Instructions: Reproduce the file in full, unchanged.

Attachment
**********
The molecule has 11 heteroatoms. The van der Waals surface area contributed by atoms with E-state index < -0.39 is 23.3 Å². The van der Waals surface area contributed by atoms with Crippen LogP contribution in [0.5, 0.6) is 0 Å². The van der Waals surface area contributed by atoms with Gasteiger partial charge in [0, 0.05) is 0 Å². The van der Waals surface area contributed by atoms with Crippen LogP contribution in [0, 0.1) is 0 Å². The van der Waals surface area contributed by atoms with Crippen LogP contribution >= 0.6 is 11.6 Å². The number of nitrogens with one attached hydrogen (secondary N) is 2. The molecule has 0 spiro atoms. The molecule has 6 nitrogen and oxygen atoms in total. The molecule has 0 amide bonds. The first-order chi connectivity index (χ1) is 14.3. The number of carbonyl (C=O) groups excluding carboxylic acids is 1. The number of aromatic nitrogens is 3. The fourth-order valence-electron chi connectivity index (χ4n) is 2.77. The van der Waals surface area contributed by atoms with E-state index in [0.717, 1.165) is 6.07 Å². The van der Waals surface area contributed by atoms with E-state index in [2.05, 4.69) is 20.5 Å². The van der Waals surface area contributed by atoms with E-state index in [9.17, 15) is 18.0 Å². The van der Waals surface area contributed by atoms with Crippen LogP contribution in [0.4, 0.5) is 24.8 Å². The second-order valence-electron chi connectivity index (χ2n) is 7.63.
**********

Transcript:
The molecule has 11 heteroatoms. The van der Waals surface area contributed by atoms with E-state index < -0.39 is 23.3 Å². The van der Waals surface area contributed by atoms with Crippen LogP contribution in [0.5, 0.6) is 0 Å². The van der Waals surface area contributed by atoms with Gasteiger partial charge in [0, 0.05) is 0 Å². The van der Waals surface area contributed by atoms with Crippen LogP contribution in [0, 0.1) is 0 Å². The van der Waals surface area contributed by atoms with Crippen LogP contribution >= 0.6 is 11.6 Å². The number of nitrogens with one attached hydrogen (secondary N) is 2. The molecule has 0 spiro atoms. The molecule has 6 nitrogen and oxygen atoms in total. The molecule has 0 amide bonds. The first-order chi connectivity index (χ1) is 14.3. The number of carbonyl (C=O) groups excluding carboxylic acids is 1. The number of aromatic nitrogens is 3. The fourth-order valence-electron chi connectivity index (χ4n) is 2.77. The van der Waals surface area contributed by atoms with E-state index in [0.717, 1.165) is 6.07 Å². The van der Waals surface area contributed by atoms with E-state index in [2.05, 4.69) is 20.5 Å². The van der Waals surface area contributed by atoms with E-state index in [9.17, 15) is 18.0 Å². The van der Waals surface area contributed by atoms with Crippen LogP contribution in [0.4, 0.5) is 24.8 Å². The second-order valence-electron chi connectivity index (χ2n) is 7.63.